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Table 2 Association between dietary and supplemental iron intakes and type 2 diabetes mellitus (T2DM) in the included studies

From: Dietary iron intake, body iron stores, and the risk of type 2 diabetes: a systematic review and meta-analysis

Source Gender Comparison RRs (95% CI) Matched or adjusted covariates
Jiang et al, 2004, USA [20] Men Dietary total iron intake: highest (median 34.2 mg/day) versus lowest (median 11.1 mg/day) quintile 1.16 (0.92 to 1.47) Age, BMI, FH, PA, cigarette smoking, alcohol consumption, TEI, intakes of trans fat, cereal fiber, magnesium, whole grains, vegetables, fruit, ratio of polyunsaturated fat to saturated fat intake, glycemic load, and multivitamin use
   Dietary heme iron intake: highest (median 1.9 mg/day) versus lowest (median 0.8 mg/day) quintile 1.28 (1.02 to 1.61)  
Lee et al, 2004, USA [24] Women Dietary non-heme iron intake: highest (median 20.8 mg/day) versus lowest (median 6.5 mg/day) quintile 0.80 (0.64 to 1.01) Age, BMI, WHR, PA, cigarette smoking status, alcohol consumption, education, marital status, residential area, hormone replacement therapy, TEI, intakes of animal fat, vegetable fat, cereal fiber, dietary magnesium, dietary non-heme iron, dietary heme iron, and supplemental iron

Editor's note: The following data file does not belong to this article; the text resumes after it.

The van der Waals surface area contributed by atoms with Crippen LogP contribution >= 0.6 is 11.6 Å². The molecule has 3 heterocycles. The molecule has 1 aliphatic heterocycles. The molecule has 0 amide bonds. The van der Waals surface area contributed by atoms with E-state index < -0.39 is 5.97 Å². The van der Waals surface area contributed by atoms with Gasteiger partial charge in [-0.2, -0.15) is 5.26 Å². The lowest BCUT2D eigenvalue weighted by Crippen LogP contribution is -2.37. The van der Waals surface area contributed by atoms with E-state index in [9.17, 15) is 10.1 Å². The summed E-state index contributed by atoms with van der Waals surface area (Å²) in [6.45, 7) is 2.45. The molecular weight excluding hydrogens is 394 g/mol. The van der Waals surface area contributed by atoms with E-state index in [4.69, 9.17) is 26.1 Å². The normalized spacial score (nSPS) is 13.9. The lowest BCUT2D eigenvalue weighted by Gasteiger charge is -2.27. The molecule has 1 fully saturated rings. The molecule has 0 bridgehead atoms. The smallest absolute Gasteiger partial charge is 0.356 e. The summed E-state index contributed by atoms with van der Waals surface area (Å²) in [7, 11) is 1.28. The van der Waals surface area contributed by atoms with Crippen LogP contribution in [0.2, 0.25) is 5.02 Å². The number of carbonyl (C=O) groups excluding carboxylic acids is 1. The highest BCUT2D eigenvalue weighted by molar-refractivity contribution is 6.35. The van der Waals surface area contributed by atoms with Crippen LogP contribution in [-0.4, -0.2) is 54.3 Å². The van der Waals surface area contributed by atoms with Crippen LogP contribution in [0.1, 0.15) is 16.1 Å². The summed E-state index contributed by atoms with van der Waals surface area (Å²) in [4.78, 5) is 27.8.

Dietary heme iron intake: highest (median 2.2 mg/day) versus lowest (median 0.5 mg/day) quintile 1.28 (1.04 to 1.58)  
   Supplemental iron: highest (≥30 mg/day) versus lowest (0 mg/day) intake 1.16 (0.92 to 1.46)  
Song et al, 2004, USA [23] Women Dietary total iron intake: highest (median 33.8 mg/day) versus lowest (median 10.0 mg/day) quintile 1.13 (0.93 to 1.37) Age, BMI, PA, FH, smoking status, alcohol consumption, TEI, dietary intakes of fiber, magnesium, and total fat, glycemic load
   Dietary heme iron intake: highest(median 1.55 mg/day) versus lowest (median 0.59 mg/day) quintile 1.46 (1.20 to 1.78)  
Rajpathak et al, 2006, USA [21] Women Dietary total iron intake: highest (median 14.0 mg/day) versus lowest (median 8.0 mg/day) quintile 1.02 (0.91 to 1.15) Age, BMI, FH, PA, smoking status, alcohol consumption, postmenopausal hormone use, multivitamin use, TEI, intakes of cereal fiber and magnesium, caffeine, and trans fat (total iron, ratio of polyunsaturated to saturated fat, glycemic load, additional adjustment for intakes of whole grains, fruits and vegetables (heme iron), and additional adjustment for red meat intake (supplemental iron)
   Dietary heme iron intake: highest (median 1.9 mg/day) versus lowest (median 0.8 mg/day) quintile 1.28 (1.14 to 1.45)  
   Supplemental iron intake: highest (median 22.0 mg/day) versus lowest (median 0 mg/day) quintile 0.96 (0.84 to 1.10)  
Shi et al, 2010, China [30] Both Dietary heme iron intake: highest (median 4.4 mg/day) versus lowest (median 0.1 mg/day) quartile 9.84 (1.41 to 68.75) Age, gender, BMI, central obesity, hypertension, FH, PA, sedentary behavior, cigarette smoking, alcohol consumption, TEI, intakes of fat, fiber and magnesium, education, income, and job
  1. Abbreviations: BMI, body mass index; FH, family history of diabetes; PA, physical activity; RR, relative risk; TEI, total energy intake; WHR, waist:hip ratio.